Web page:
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By Matthias Kamann
BERLIN - After more than 300,000 copies of the Muslim holy book were reportedly distributed in German cities during Christian holy week, major political parties have announced that they will push for closer monitoring of Salafist groups advocating fundamentalist Islam.
The Christian Democratic Union and the Christian Social Union, known as the Union parties, and Alliance ‘90/The Greens, have all declared their concern about the massive free distribution of the Koran launched by Ibrahim Abou Nagie, a Cologne-based businessman and preacher with Palastinian roots. According to Abou Nagie, the 300,000 copies were distributed at information booths and over the Internet, with the purchase of one copy entitling the buyer to another Koran free.
The timing of the action is thought to be a particular provocation for Christians, as thousands of the copies of the Koran were distributed around Good Friday and Easter.
Abou Nagie -- one of Germany's most influential Salafist leaders -- has been charged in Cologne with inciting the public to commit illegal acts and disturbing the “religious peace.” The Federal Office for the Protection of the Constitution has been monitoring Salafist groups, which is why this distribution of religious literature – normally not a cause for concern – is being seen in another light.
“I view the distribution campaign of free copies of the Koran by Salafists with great concern,” Kerstin Griese, a spokesperson for the Social Democratic Party (SPD) parliamentary group, told Die Welt. She said she had “fundamentally nothing against the distribution of religious literature as long as this is not associated with encouraging criminal acts or defamation.”
But Griese said in this case, “the ideas and motives of the people behind this action are highly alarming,” adding that their notable financial resources was also of great concern.
Josef Winkler, a spokesman for the Greens, went even further, calling on the police to investigate the campaign. “Distributing the Koran is certainly not forbidden by the law, but this should be monitored very carefully by the police," Winkler said. "An open question is whether the areas around schools should be generally closed off to any type of religious propaganda.”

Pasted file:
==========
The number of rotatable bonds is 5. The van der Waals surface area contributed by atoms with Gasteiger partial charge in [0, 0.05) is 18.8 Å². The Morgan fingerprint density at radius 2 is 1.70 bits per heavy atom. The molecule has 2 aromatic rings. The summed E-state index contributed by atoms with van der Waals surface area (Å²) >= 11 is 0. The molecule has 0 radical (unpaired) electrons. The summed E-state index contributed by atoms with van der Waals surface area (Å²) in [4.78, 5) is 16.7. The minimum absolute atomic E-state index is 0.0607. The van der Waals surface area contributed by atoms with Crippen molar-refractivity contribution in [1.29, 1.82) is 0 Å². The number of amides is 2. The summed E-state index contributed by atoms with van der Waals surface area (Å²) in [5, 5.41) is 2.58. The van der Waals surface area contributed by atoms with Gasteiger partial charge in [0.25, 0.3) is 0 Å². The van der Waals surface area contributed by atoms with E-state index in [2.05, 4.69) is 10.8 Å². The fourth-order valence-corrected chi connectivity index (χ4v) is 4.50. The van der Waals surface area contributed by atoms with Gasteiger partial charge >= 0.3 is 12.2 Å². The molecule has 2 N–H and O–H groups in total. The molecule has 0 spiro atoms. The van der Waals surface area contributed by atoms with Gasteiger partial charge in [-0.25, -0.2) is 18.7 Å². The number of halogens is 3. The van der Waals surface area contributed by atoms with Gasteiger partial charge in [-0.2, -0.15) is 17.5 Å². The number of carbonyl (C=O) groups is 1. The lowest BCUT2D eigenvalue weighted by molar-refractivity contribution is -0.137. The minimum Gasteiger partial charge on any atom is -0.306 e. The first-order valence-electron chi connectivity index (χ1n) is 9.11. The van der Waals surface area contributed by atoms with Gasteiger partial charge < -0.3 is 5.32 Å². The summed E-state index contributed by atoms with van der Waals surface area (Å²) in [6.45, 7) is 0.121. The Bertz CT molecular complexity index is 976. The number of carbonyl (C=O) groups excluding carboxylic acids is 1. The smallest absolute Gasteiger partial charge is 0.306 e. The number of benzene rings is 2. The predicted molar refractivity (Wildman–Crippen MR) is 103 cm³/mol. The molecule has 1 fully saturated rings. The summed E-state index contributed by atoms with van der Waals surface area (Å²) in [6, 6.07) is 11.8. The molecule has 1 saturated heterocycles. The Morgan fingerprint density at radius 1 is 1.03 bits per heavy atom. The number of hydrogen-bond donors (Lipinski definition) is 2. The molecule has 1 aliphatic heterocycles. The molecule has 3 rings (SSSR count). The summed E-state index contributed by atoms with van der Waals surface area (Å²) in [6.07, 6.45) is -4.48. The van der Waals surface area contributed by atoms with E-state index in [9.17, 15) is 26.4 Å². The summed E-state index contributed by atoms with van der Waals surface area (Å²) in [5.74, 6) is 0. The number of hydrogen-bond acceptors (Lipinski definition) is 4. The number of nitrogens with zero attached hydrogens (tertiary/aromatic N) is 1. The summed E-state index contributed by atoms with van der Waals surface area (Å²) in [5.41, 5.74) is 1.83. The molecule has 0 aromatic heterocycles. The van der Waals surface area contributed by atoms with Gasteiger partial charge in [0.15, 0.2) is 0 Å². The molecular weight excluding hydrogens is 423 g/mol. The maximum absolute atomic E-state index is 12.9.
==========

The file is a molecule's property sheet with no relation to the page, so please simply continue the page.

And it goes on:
Moderate Muslims speak up
Winkler added the Koran campaign was “very worrisome, because calls to violence and terror have repeatedly risen from these radical Muslim splinter groups, which is why it is entirely justified for them to be watched by security authorities.”
Peter Uhl (CSU), a spokesman for the Union faction, urged that “an urgent stop” be put to the “machinations of the growing radical Salafist movement in Germany.”
The SPD party's Christine Lambrecht, however, disagreed with the Union position, saying that “there is no legal prohibition against distributing the Koran,” and that “such actions are covered by the right for freedom of opinion and religion.”
Legal issues aside, the SPD, Union and Greens are unanimously alarmed by the Salafist missionary campaign. The group has more than 100 info booths in cities particularly in the states of Nordrhein-Westfalen, Niedersachsen, Hessen and Hamburg. The campaign’s long-term goal is to bring 25 million copies of the Koran into German homes.
Large Muslim associations in German were also critical of the initiative. “The Koran is not some PR flyer to be handed out like mass merchandise,” Ayman Mazyek, the chair of the Central Council of Muslims, told the Catholic News Agency. Kenan Kolat, the chair of Germany’s Turkish community, said the action reminded him of Jehovah’s Witnesses. While it was not forbidden to distribute the Koran, Kolat told Die Welt that “the question to be asked are: Are the Salafists acting aggressively? Are they disturbing people?”
Green politician Cem Özdemir, who for years has been fighting to keep Muslims living in Germany away from the reach of fundamentalists, said: “I have a problem with any religious group that puts their vision of the world above basic law, the Constitution and human rights. So that also goes for the Salafists, who do encourage violence, and whose ideology is a front for Islamic terrorism.”
It was apparent, he said, “that the strategy underlying this campaign is to represent themselves as the mouthpiece of Muslims and to propagate what they would claim is the true Islam. The Salafists can’t be allowed to get away with this.”
Özdemir pointed out that members of the sect also agitated against moderate Muslims. Muslims “who couldn’t care less about fundamentalism” are “also called infidels by the Salafists if they don’t measure up to the sect’s radical standard of devoutness.”
The Christian churches are maintaining a low profile about the controversy, in order to avoid having the entire issue of distributing religious literature, including the Bible, come into question. “Fortunately, in Germany it is not forbidden to distribute religious literature,” said prelate Bernhard Felmberg, speaking for the Evangelical Church in Germany (EKD). “Of course I hope that in countries where Islam is the religion of the majority that the distribution of Bibles were allowed.”
For the Catholics, the head of the German Bishops’ Conference Christian-Islamic group, Timo Güzelmansur, speaking on Cologne Cathedral radio, said that the Salafists are not interested in dialogue, and view tolerance and any form of integration for Muslims as toxic.